The People's Act of Love

by James Meek

Once you master the art of pronouncing both Russian and Czech surnames, this novel will entrance you. Set in Siberia, its cast of castrates, murderers, soldiers and love-lorn females is completely enthralling. The structure ensures that the plot moves along very well and keeps what can seem a complicated novel fairly easy. Siberia is captured perfectly and the descriptive language makes you feel the cold seep through your bones. It's cold, bleak, forlorn but also passionate and political especially with undertones of the Russian Revolution still prevalent.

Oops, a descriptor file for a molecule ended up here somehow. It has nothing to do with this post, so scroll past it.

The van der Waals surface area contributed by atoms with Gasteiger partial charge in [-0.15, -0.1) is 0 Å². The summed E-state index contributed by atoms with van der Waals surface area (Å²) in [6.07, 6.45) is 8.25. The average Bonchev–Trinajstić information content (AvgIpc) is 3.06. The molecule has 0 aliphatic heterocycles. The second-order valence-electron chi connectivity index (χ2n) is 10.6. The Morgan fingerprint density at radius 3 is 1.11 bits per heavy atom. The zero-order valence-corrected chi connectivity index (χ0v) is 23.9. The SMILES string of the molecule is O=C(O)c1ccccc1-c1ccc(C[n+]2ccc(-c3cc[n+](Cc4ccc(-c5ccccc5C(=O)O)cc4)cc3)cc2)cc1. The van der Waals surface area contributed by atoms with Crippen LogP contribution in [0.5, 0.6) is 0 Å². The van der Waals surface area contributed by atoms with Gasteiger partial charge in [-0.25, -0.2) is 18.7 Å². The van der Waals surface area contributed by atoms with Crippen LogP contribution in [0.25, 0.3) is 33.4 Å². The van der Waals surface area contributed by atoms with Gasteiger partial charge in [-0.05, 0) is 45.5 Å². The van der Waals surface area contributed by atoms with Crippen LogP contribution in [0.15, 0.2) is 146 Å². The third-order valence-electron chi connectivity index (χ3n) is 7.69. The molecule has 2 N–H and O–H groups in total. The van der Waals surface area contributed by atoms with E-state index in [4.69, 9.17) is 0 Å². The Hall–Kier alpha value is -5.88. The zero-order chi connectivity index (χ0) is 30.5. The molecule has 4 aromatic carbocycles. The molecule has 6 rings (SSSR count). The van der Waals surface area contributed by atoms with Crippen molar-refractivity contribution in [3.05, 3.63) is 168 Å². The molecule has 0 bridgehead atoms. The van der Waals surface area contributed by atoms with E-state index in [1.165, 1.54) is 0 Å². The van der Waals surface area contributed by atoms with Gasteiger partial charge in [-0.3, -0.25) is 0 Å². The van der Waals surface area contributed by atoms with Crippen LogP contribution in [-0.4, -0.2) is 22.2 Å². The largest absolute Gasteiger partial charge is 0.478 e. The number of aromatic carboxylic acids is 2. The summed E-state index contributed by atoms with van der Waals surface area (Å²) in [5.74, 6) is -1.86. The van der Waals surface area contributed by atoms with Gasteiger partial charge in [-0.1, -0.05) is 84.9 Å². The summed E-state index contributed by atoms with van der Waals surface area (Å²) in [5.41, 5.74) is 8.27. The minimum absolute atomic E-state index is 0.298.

The four men kneeled in front of me and began to pray. At intervals I was given responses to make. Anna, these I cannot tell you; they are the most secret words. The men stood. One of the apprentices held my arms behind my back; the other two held the ankles of my open legs. Chanov bent over me, lifted my member with his left hand, and brought the knife down quickly with the other. In that one moment, it seemed God turned his face away, and the fear smothered the joy.


Master and Man and Other Stories by Leo Tolstoy
How it all Began : the Prison Novel by Nikolai Bukharin

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